- Date: Tuesday, August 26, 2008 -- 9pm
- Location: Bloomington, IN
- Kitchen: My Apartment
- Dining Companion: Matty
- Recipe Rating: B-
The choices in the Vegetables section of The Book are getting more and more suspect. I will admit my biases up front: One, fennel isn't my favorite. I don't dislike it, but I would also never choose it. Two, when I see the word "braised" next a meat word (e.g. beef, pork, chicken, lamb...) I get terribly excited. Braised meat = deliciousness. When I see the word "braised" next to a vegetable work (e.g. fennel) I get all sad inside. Smushy vegetables are not my favorite. Braising makes vegetables smushy. In the case of fennel bulbs, braising actually makes it more limp than smushy, and that's a bit better I guess, but I still wasn't too excited to make this recipe. All that said, it was better than I expected it to be. First, the method: I browned onions and garlic and then added tomatoes, tomato juice, chicken stock, wedges of fennel bulb, chopped black olives, fennel seeds, orange zest, and salt, and cooked for a long, long time (on the order of an hour). My main objection to fennel is usually the strong anisey flavor of it. However, in this recipe, the tomatoes and olives balanced the anise in a nice way. The fennel was indeed limp, which wasn't terribly appealing, but the flavor of it was good. I can certainly imagine that if I liked fennel more I might enjoy this dish, paired with a big hunk of crusty bread. Matty is fennel-neutral, and he was pretty apathetic about this recipe. It was neither here nor there for him. He ate it, but without enthusiasm, which if you know him you will know is not a good sign. I certainly wouldn't make this one again, but as braised fennel dishes go, it wasn't bad.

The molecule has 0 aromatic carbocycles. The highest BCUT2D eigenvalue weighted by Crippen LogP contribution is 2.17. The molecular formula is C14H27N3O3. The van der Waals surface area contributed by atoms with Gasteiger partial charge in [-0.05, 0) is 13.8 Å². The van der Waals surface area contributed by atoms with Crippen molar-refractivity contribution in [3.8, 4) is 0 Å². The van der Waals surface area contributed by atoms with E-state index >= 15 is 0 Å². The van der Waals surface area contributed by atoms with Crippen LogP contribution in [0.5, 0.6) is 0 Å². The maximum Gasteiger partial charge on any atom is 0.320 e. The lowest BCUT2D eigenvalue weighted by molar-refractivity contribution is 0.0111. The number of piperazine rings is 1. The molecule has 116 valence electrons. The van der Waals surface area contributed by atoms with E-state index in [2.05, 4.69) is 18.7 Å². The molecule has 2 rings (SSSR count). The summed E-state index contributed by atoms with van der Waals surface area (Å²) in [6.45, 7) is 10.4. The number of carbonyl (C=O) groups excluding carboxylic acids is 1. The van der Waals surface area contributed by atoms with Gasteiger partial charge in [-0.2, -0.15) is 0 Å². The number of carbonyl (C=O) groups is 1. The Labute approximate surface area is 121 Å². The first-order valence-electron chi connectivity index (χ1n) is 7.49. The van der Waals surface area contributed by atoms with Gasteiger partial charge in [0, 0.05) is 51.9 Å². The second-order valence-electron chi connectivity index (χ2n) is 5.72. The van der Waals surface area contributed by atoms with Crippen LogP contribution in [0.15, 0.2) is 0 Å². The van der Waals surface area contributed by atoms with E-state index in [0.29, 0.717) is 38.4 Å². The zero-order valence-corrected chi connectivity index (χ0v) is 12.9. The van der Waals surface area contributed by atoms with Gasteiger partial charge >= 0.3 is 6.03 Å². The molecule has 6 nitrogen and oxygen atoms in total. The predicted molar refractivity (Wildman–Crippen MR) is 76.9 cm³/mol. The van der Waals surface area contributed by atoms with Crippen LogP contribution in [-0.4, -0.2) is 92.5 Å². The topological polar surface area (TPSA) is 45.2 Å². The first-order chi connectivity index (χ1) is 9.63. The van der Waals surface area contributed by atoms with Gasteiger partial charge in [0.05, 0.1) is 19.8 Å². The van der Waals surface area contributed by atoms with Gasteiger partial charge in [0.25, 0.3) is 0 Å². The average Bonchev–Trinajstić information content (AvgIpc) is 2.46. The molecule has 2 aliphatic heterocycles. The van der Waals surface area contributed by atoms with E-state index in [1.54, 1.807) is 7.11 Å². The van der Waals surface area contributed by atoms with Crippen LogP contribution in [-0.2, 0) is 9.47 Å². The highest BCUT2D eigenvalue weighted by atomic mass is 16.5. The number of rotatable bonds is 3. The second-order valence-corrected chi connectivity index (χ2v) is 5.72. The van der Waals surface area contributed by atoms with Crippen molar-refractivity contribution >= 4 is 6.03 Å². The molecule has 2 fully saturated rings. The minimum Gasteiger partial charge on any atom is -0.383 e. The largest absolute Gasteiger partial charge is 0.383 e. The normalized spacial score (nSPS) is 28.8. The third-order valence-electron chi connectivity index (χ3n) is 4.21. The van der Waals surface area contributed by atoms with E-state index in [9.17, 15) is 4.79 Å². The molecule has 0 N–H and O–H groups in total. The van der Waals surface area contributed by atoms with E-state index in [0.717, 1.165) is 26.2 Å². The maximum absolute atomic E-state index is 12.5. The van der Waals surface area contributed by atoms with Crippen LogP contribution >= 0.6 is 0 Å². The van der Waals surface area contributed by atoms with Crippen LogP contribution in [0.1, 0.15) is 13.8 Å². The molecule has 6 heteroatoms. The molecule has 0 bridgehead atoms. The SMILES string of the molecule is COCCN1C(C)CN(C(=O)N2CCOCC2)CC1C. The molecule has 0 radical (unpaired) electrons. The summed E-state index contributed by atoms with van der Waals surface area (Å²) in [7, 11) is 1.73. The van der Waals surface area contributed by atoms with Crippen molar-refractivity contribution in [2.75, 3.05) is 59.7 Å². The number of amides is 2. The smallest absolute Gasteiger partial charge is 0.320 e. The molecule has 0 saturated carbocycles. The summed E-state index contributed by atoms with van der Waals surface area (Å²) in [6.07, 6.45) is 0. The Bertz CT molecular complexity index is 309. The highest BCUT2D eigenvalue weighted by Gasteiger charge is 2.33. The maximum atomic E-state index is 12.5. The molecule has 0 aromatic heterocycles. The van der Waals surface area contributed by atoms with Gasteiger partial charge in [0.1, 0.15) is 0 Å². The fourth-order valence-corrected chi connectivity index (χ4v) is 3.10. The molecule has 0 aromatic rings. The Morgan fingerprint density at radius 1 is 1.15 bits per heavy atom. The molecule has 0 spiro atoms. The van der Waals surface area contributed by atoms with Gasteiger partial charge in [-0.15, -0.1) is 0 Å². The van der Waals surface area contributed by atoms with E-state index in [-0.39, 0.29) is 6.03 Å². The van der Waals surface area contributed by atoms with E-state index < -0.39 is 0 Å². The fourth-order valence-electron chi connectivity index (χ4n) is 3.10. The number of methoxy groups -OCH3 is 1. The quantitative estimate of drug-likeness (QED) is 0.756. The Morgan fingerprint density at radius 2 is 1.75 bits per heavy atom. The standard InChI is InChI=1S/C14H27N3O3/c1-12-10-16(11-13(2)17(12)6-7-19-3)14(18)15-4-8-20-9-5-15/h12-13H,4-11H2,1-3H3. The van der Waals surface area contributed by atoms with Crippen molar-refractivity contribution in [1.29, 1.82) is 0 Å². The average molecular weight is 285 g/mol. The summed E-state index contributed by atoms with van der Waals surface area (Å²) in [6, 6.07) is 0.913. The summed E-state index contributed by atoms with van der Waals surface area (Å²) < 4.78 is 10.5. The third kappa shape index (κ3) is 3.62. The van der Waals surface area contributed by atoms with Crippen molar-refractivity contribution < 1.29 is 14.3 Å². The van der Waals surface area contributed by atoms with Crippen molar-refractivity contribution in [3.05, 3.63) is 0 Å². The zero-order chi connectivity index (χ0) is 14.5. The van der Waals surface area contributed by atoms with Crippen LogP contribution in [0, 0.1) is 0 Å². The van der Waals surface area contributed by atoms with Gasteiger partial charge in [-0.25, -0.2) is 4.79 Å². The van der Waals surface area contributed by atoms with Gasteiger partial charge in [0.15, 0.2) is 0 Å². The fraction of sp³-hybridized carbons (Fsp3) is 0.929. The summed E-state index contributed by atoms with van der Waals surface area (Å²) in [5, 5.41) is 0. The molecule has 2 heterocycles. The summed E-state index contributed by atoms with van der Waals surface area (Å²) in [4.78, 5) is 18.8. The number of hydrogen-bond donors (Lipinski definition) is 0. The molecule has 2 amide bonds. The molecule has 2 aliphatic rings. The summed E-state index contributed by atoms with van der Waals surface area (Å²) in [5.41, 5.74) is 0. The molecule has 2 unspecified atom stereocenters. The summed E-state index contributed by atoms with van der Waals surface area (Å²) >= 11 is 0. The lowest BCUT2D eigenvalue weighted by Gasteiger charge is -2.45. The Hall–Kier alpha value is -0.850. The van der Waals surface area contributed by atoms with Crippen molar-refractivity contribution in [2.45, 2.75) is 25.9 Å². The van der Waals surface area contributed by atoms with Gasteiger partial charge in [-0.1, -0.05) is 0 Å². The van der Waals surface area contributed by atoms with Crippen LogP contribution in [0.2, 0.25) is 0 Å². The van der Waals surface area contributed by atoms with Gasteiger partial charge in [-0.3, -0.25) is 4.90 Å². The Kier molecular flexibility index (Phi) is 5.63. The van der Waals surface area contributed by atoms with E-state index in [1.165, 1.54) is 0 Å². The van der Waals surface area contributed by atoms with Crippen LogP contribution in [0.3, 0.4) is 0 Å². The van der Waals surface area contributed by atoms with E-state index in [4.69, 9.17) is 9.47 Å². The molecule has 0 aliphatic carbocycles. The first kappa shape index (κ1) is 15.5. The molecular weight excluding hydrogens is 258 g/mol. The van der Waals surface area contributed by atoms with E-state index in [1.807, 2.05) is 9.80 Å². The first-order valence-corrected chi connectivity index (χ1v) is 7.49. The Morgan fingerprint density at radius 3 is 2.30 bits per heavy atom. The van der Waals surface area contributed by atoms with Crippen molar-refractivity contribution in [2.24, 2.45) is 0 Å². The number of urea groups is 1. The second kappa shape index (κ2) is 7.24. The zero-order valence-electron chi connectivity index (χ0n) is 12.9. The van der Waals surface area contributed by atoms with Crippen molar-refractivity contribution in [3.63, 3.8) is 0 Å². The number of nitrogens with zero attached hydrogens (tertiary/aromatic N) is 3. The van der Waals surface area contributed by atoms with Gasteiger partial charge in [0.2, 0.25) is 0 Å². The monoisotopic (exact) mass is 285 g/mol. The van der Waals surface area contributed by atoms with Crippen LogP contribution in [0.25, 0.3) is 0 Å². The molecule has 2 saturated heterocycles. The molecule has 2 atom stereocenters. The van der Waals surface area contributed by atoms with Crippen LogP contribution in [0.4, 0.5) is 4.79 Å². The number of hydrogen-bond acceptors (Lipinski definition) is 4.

This recipe isn't online.
The math department is bustling with activity this afternoon, it being Friday before the first week of classes! I had three hours of course meetings this morning, and I have spent much of my afternoon writing syllabi, setting up course web pages, communicating with my teaching assistants, and getting organized. This semester I am teaching two different classes, which is a first for me. Last fall I had two classes, but they were both sections of second semester calculus. This semester though I will be teaching one class of first semester calculus (officially: Calculus I) and one class of business calculus (officially: Brief Survey of Calculus I). The material covered by the two courses is, at least in theory, similar. But the focus and level of the two classes are actually very different. It's a total of about 150 students, which is manageable enough! Classes start Tuesday, although both my classes are Monday-Wednesday-Friday, so my first day is Wednesday. I have a big long to-do list of things I would like to accomplish before classes start, so I think it is going to be a busy few days! At least this year I don't have the added stress of doing all the administrative things associated with teaching for the first time. Now I know how all the online systems work and exactly what needs to be done; I know who in the department to go to for help with various things. It's nice. Today I was helping the two new post-docs get oriented and it brought back memories of how intimidating it was to start teaching at a new university. I tried to be as helpful to them as I could be! I am feeling pretty relaxed about my teaching this semester. I am optimistic that I will have good students, and I am hopeful to not have any problems with cheating this time around. That would make me happy!